LONDON (Reuters) - Rupert Murdoch’s Twenty-First Century Fox (FOXA.O) has struck a $14.6 billion deal to buy European pay-TV firm Sky (SKYB.L) that unites a media empire across two continents and helps it take on rivals like Netflix (NFLX.O) in the battle for viewers.
Fox said it would pay 10.75 pounds per share - or 11.7 billion pounds - for the 61 percent of Sky it does not already own to control a business with 22 million customers in Britain, Ireland, Italy, Germany and Austria.
People familiar with the matter told Reuters the American media corporation pounced after Britain’s vote to leave the European Union in June sent the pound down about 15 percent against the U.S. dollar and Sky’s share price tumbling.
The Murdoch family have never wavered in their ambition to take full control of Sky, despite the damaging failure of a previous attempt five years ago when their British newspaper business became embroiled in a phone-hacking scandal.
The agreement comes just over a week after Fox first approached Sky and follows several days of haggling in London which resulted in Fox lifting its offer three times to secure the backing of Sky’s independent directors, according to two people familiar with the situation. The deal values all of the company at 18.5 billion pounds.
James Murdoch, the chief executive of Fox and chairman of Sky, said the British-based company had led the way in delivering premium content like English Premier League soccer and the “Game of Thrones” fantasy drama across multiple platforms including satellite, broadband and mobile.
“Sky is much more than a satellite distribution company, it’s a creative, commercial and consumer powerhouse,” the son of 85-year-old business patriarch Rupert told analysts on a call.
After winning the backing of Sky’s independent directors, Fox will need to secure regulatory approval in Europe and Britain and win over those Sky shareholders who believe the price is too low.
Four top-50 shareholders told Reuters on Thursday that, while they thought the bid was still on the low side, they were being pragmatic due to Fox’s ownership of 39 percent and would accept the offer.
Fox will pay a 200-million-pound break fee if it fails to pull off the deal, and has opted for a scheme of arrangement. This means that the bid must win the backing of shareholders representing 75 percent of the Sky stock not owned by Fox.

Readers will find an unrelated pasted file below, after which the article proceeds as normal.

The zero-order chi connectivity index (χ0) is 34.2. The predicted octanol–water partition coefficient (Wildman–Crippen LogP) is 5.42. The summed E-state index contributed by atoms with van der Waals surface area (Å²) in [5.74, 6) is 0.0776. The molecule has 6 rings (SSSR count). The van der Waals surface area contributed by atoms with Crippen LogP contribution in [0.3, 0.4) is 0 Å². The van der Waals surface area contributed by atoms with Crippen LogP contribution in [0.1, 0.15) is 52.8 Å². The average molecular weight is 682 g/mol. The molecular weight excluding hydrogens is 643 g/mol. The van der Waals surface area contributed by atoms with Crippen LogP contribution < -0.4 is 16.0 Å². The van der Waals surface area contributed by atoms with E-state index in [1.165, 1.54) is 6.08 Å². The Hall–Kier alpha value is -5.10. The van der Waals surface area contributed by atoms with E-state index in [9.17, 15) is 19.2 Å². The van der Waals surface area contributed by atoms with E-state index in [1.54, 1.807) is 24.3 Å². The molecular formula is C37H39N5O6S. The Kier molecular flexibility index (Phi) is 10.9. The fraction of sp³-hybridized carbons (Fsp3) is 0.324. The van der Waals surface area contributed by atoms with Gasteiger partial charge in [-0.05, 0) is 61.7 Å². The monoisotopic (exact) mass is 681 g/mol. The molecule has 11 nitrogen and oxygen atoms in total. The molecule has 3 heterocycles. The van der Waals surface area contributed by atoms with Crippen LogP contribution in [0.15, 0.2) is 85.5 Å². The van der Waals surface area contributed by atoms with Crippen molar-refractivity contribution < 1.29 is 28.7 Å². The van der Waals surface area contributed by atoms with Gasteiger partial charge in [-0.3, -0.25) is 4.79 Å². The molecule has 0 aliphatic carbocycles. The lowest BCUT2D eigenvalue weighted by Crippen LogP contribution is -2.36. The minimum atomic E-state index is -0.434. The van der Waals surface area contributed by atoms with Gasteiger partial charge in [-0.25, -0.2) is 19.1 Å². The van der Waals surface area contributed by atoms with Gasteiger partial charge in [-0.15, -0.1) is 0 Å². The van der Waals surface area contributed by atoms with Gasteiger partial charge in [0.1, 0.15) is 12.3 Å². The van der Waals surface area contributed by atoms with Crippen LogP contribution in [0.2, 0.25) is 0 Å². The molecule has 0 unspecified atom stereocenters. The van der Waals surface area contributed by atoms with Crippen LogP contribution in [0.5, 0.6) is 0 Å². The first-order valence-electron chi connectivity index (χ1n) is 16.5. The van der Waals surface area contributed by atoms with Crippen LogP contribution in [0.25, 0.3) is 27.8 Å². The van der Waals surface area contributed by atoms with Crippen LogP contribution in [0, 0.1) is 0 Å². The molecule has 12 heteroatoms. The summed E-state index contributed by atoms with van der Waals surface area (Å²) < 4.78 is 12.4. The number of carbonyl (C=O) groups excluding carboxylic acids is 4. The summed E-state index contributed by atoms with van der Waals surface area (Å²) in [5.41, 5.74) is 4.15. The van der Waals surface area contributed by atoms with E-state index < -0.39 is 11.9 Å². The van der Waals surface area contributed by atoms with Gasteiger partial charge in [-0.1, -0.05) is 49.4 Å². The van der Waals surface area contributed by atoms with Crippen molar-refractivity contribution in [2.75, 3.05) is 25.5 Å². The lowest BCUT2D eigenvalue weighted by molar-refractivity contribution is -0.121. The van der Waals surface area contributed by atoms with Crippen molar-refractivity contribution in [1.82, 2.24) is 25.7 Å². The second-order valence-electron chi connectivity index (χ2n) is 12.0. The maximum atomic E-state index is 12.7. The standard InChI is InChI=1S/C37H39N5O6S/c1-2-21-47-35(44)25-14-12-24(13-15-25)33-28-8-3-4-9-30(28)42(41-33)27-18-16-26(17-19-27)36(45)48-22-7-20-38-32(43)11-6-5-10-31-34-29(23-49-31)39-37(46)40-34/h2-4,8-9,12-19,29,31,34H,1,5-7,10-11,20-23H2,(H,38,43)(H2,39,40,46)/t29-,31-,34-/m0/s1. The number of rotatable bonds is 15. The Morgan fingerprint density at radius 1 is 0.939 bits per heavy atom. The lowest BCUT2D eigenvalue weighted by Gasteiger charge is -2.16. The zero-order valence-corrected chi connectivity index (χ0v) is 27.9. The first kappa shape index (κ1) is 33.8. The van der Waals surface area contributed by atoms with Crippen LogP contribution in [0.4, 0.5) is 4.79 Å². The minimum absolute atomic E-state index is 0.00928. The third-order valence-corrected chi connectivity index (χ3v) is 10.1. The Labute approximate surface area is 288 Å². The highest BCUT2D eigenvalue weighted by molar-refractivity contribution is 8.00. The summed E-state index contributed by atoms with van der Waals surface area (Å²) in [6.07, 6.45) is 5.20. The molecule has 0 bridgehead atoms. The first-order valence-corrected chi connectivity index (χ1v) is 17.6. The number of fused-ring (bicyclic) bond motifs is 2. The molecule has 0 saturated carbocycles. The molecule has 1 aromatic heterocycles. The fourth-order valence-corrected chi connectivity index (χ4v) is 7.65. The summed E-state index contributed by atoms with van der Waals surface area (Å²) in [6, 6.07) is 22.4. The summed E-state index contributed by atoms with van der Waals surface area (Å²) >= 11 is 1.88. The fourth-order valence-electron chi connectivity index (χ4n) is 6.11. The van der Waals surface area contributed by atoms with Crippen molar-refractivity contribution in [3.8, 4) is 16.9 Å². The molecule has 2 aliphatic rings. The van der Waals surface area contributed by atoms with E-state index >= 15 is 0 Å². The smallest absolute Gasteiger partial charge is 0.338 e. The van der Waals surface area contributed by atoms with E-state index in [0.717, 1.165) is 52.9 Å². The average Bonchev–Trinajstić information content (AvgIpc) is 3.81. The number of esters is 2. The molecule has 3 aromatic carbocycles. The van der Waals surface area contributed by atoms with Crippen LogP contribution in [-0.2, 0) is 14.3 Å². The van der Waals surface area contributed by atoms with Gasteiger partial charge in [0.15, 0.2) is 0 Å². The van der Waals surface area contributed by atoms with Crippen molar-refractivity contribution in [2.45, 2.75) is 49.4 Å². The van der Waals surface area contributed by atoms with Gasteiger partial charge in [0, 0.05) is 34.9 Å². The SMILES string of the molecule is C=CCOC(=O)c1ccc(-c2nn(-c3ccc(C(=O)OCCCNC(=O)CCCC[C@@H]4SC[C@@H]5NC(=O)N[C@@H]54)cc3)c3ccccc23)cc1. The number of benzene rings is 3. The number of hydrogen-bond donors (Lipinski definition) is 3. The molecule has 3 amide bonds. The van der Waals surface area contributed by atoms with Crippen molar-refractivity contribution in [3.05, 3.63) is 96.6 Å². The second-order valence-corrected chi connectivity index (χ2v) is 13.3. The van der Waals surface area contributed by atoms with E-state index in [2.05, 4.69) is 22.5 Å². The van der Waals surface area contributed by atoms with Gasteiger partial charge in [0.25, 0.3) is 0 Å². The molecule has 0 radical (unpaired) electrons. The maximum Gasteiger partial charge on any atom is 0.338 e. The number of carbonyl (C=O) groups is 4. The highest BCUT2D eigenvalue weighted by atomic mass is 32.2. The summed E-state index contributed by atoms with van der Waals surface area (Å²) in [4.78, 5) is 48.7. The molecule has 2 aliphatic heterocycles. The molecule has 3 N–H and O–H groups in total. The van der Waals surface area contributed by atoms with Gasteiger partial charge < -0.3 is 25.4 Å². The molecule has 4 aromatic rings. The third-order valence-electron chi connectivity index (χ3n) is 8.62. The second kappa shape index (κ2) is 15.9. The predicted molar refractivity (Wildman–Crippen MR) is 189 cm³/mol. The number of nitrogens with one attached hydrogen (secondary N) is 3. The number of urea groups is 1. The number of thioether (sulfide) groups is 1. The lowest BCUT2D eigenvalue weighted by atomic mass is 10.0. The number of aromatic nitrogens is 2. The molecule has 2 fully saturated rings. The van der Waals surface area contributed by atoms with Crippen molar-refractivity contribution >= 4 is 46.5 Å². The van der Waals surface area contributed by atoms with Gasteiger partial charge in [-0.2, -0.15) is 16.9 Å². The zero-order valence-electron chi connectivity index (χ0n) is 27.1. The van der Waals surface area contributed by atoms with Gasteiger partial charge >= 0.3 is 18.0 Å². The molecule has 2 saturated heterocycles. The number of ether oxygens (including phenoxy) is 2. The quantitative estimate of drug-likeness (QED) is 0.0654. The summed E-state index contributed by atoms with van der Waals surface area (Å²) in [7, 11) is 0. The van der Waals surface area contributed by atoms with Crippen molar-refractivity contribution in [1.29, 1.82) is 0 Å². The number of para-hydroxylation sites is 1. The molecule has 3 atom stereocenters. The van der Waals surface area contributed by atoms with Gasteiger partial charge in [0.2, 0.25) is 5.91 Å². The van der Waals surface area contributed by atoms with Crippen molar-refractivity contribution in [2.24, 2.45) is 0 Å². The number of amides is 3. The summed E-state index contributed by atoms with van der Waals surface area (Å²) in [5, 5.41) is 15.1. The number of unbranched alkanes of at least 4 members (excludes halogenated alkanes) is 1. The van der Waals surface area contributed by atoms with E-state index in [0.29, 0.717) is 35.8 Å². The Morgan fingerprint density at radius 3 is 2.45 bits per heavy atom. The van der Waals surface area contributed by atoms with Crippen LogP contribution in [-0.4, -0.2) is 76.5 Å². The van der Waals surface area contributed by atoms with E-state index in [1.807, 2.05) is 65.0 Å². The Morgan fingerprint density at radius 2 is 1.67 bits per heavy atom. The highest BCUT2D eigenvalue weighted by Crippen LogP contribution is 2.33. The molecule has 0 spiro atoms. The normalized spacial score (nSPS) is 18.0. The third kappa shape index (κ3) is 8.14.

Rupert Murdoch has dominated Britain’s media and political landscape for decades, with former prime ministers Margaret Thatcher, Tony Blair and David Cameron securing the media mogul’s blessing and the backing of his papers. Critics say this has given him too much sway in Britain.
The re-emergence of the Sky deal shows he believes the reputational damage caused by the phone-hacking scandal at the now-defunct News of the World tabloid is behind them.
Since the scandal exploded in 2011, he has split his business into two parts, with Fox housing the TV assets and his newspapers owned by News Corp (NWSA.O).
James Murdoch said he expected the deal to pass “regulatory muster” and, as long as regulators looked at the facts around media ownership, no “meaningful concessions” would be required.
But critics will argue that despite the split, Murdoch and his sons James and Lachlan still control both firms.
The new Sky offer has already sparked concern, with several politicians attending a debate in parliament this week to urge the government to properly scrutinize the deal.
The price of 10.75 pounds per share, representing a premium of around 40 percent on the day before the initial proposal was received, has also disappointed several top-50 shareholders who accused Sky of selling out too cheaply to their founder and biggest shareholder.
Sky’s stock is in a trough, down 32 percent this year before Murdoch made his move, on worries about the strength of the economy in Britain after Brexit, its biggest market, while investment in content and a new mobile service has weighed on earnings.
But investors say Sky has a reputation for seeing its investments pay off and that the firm’s earnings will rebound.
Shares in Sky were trading almost a pound below the offer price ahead of a regulatory process that is likely to take some time. Fox said it expected the acquisition to complete before the end of 2017.
Fox will take on about $10 billion of debt to fund the deal, but said it would pay this down as quickly as possible.
Deutsche Bank, Centerview Partners, Goldman Sachs and J.P. Morgan advised Fox while Morgan Stanley, PJT Partners and Barclays advised Sky.
Additional reporting by Sophie Sassard and Carolyn Cohn; Editing by Pravin Char